Jae’Wuan Horton had mixed feelings about going back to school. He had just graduated from the University of New Hampshire in 2018 with a bachelor’s degree in finance and was working in his field with a staffing firm. “I had a great time working there and had the opportunity to work with a lot of friends from college,” he said.
But he wanted more.
In fall 2020, he switched gears entirely, moving from the field of finance to health care. He enrolled in the nursing program at Great Bay Community College after watching his girlfriend go through the program and begin her career as a registered nurse.
“Being able to see my girlfriend’s journey in nursing school to working as a RN inspired me to enroll and begin the journey myself,” he said. “I chose Great Bay because my girlfriend only had good things to say. I had zero healthcare experience, so I wanted to make sure I chose a program that had a smaller teacher-to-student ratio. This way I would have the best opportunity to learn.”
It was a bold decision, and Horton thought long and hard before deciding to enroll.
“To be honest, I didn’t want to go back to school. The thought of signing back up to be a student and starting a career in a field I knew almost nothing about was very daunting. But I also knew I wanted a change from my current field and be able to make more of a positive impact in others’ lives, so I applied,” he said.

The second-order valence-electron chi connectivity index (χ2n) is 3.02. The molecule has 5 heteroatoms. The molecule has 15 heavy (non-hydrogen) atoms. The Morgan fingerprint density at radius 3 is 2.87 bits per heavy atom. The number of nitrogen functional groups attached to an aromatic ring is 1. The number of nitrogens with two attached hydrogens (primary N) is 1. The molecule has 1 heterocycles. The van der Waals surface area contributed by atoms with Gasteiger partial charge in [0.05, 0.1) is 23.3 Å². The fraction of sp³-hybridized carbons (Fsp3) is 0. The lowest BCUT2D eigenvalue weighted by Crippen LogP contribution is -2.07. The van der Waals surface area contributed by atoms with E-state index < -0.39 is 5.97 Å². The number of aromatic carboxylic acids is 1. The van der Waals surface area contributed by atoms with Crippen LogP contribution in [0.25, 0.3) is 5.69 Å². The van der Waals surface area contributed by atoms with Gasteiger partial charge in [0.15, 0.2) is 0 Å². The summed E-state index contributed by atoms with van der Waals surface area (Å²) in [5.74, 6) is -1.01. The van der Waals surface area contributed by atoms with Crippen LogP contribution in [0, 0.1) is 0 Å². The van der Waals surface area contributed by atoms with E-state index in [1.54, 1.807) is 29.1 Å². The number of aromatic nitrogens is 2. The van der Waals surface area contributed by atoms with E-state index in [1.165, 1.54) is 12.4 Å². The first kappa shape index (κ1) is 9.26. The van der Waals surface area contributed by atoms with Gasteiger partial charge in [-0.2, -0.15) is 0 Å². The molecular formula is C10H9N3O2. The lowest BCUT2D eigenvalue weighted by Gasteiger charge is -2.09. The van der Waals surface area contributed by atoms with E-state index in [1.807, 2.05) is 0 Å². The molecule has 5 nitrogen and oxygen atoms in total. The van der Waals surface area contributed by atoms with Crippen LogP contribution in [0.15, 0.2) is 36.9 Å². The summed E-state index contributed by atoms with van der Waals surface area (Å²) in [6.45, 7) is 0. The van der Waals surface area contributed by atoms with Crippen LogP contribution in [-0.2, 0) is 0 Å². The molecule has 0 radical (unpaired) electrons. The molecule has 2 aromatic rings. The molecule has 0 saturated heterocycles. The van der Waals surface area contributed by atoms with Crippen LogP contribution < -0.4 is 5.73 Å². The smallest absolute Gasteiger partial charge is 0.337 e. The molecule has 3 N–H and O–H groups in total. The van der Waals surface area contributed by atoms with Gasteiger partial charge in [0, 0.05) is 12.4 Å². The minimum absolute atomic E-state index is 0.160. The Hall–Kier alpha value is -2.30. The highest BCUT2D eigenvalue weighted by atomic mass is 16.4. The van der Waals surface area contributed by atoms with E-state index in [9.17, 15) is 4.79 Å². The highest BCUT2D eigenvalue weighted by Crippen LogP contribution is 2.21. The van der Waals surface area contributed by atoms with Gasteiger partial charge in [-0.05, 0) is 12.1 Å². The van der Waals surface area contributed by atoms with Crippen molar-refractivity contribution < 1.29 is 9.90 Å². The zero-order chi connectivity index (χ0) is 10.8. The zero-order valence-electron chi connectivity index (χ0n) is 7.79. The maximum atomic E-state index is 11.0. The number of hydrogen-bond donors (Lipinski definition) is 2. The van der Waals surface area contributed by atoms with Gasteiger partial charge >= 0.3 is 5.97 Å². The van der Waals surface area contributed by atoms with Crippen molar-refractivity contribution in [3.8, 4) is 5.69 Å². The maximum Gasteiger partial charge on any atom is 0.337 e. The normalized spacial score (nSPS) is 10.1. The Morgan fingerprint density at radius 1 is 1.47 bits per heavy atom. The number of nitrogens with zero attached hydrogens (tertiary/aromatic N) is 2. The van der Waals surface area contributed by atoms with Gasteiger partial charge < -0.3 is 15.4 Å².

“I was motivated to enroll because of my goals and what I wanted for my future. I have always enjoyed helping others,” said Horton, who played defensive end on the UNH football team and served as a captain his senior year.
Horton, 27, graduated from the nursing program at Great Bay in the spring, and he soon will begin working as a dialysis nurse at an outpatient dialysis clinic. At commencement, he received the Nightingale Award for Exemplary Clinical Practice, presented annually to a senior who displays exceptional professionalism, confidence, and critical-thinking ability in each of the clinical areas, demonstrating compassion, inquisitiveness, and self-motivation.
“Either during or after every clinical rotation, I would hear from faculty about Jae and the special connections he made with his patients,” Dulcinea Kaufman, director of nursing at Great Bay, said during commencement.
“I felt very proud to win the award,” Horton said. “The award represents going above and beyond to deliver quality nursing care. My big takeaway from winning the award is that sometimes the little things we do to help others can have meaningful impacts on them without us even knowing.”